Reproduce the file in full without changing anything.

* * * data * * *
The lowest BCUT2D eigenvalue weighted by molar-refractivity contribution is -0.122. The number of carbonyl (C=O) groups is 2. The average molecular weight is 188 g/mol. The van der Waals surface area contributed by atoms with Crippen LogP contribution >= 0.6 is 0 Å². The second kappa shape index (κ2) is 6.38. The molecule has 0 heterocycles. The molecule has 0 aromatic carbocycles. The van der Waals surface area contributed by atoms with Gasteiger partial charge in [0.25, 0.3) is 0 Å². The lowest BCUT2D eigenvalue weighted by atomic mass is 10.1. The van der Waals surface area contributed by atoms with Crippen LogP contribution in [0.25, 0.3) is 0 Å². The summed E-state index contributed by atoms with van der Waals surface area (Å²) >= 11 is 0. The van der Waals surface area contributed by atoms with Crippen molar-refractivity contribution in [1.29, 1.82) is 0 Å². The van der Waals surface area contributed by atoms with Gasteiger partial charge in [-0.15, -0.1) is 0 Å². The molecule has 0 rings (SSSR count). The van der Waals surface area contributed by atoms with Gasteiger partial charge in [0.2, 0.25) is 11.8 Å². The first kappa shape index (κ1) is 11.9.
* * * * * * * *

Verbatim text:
The lowest BCUT2D eigenvalue weighted by molar-refractivity contribution is -0.122. The number of carbonyl (C=O) groups is 2. The average molecular weight is 188 g/mol. The van der Waals surface area contributed by atoms with Crippen LogP contribution >= 0.6 is 0 Å². The second kappa shape index (κ2) is 6.38. The molecule has 0 heterocycles. The molecule has 0 aromatic carbocycles. The van der Waals surface area contributed by atoms with Gasteiger partial charge in [0.25, 0.3) is 0 Å². The lowest BCUT2D eigenvalue weighted by atomic mass is 10.1. The van der Waals surface area contributed by atoms with Crippen LogP contribution in [0.25, 0.3) is 0 Å². The summed E-state index contributed by atoms with van der Waals surface area (Å²) >= 11 is 0. The van der Waals surface area contributed by atoms with Crippen molar-refractivity contribution in [1.29, 1.82) is 0 Å². The van der Waals surface area contributed by atoms with Gasteiger partial charge in [-0.15, -0.1) is 0 Å². The molecule has 0 rings (SSSR count). The van der Waals surface area contributed by atoms with Gasteiger partial charge in [0.2, 0.25) is 11.8 Å². The first kappa shape index (κ1) is 11.9.